This section is from the book "The Law Of Contracts", by William Herbert Page. Also available from Amazon: Commercial Contracts: A Practical Guide to Deals, Contracts, Agreements and Promises.
The fact that the fraud is not of such a nature that it will prevent the granting of a discharge to the bankrupt, does not show the absence of fraud conclusively; and it is possible that the discharge may be granted over the objection of the creditor, but the discharge when granted may not be a bar against the debt in question.1
9 Bank v. Crandall, 87 Mo. 208. (The court points out that a different result would have been reached had the fraudulent use of the bonds been made after the debt had been incurred.)
10 Strang v. Bradner, 114 U. S. 555, 29 L. ed. 248 [affirming, 89 N. Y. 299].
11 Forbes v. Thomas, 22 Neb. 541, 35 N. W. 411.
1 "To constitute res judicata, it is elementary that there must be identity of cause between the two cases. In view of the text of the bankrupt law, the distinction which it makes between the general discharge and the right of a particular creditor to be exempt from the operation of such discharge it needs but statement to demonstrate the difference of cause which necessarily obtains between determining on the one hand in favor of the bankrupt whether he is entitled to a general discharge and of deciding, on the other, as between a particular creditor and the bankrupt, whether the claim of that creditor is of such a character as to be exempt from the operation of a discharge. Nothing could more clearly emphasize the distinction which exists between the two subjects - that is, the granting of a general discharge and the question after it is granted whether a particular debt is exempted by law from its operation - than does the provision of the statute (Sec. 14c, 30 Stat. 550) authorizing a general discharge as the result of an approval of a composition, since it expressly reserves from the operation of such discharge of the bankrupt from his debts, 'those not affected by a discharge.' It is elaborately argued, however, that whatever be the infirmity of the decree of confirmation as res judicata in the complete sense, that decree was necessarily binding in so far as it established relevant facts which were at issue between the parties and therefore is here conclusive. But the proposition rests upon an unfounded assumption, as nothing in the assertion of the right to be exempt from the operation of the discharge here relied upon involves a traverse or denial of any relevant fact established as a result of the approval of the composition. On the contrary, as we have seen, the facts here relied upon to establish the exemption from discharge are the facts which were conceded to exist and were not traversed for the purpose of the hearing on the composition." Friend v. Talcott, 228 U. S. 27, 57 L. ed. 718 [affirming, Talcott v. Friend, 179 Fed. 676, 43 L. R. A. (N.S.) 649].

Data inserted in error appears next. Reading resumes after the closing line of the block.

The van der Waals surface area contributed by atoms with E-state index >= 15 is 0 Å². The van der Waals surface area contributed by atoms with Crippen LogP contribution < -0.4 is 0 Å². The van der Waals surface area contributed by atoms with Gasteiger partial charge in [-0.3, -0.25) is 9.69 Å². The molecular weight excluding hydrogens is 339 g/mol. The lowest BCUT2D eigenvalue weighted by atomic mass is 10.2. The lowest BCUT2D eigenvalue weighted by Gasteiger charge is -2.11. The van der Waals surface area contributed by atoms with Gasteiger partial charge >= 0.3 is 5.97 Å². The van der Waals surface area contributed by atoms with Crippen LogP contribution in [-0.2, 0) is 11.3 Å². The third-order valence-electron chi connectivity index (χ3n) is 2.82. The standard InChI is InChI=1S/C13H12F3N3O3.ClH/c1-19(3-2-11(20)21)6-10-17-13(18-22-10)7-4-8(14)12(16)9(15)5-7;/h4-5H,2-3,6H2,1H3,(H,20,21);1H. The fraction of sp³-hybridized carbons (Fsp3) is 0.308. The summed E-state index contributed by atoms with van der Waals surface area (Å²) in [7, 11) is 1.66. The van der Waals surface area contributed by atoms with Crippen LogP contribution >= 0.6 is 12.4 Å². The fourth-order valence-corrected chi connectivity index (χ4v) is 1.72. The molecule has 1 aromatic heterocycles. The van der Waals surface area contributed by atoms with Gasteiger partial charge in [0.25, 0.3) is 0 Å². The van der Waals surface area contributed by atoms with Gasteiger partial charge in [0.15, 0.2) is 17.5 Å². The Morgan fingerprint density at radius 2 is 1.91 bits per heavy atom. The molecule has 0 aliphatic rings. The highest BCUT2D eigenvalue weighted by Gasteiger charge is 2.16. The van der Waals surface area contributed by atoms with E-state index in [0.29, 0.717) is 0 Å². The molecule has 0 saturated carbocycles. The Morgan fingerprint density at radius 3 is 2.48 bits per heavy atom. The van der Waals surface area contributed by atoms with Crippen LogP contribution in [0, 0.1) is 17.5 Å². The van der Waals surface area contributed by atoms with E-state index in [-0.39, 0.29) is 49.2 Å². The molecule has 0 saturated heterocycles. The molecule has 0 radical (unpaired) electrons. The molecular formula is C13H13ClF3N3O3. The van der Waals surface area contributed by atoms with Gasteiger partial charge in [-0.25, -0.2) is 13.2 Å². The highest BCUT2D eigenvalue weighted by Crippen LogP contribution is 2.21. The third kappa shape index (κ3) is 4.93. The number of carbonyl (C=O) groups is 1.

Conversely, the act of the debtor in proving a judgment rendered in an action for fraud or a debt created by fraud, as a claim in the bankruptcy proceeding,2 and accepting a dividend thereon,3 does not make the debt one which is barred by a discharge in bankruptcy.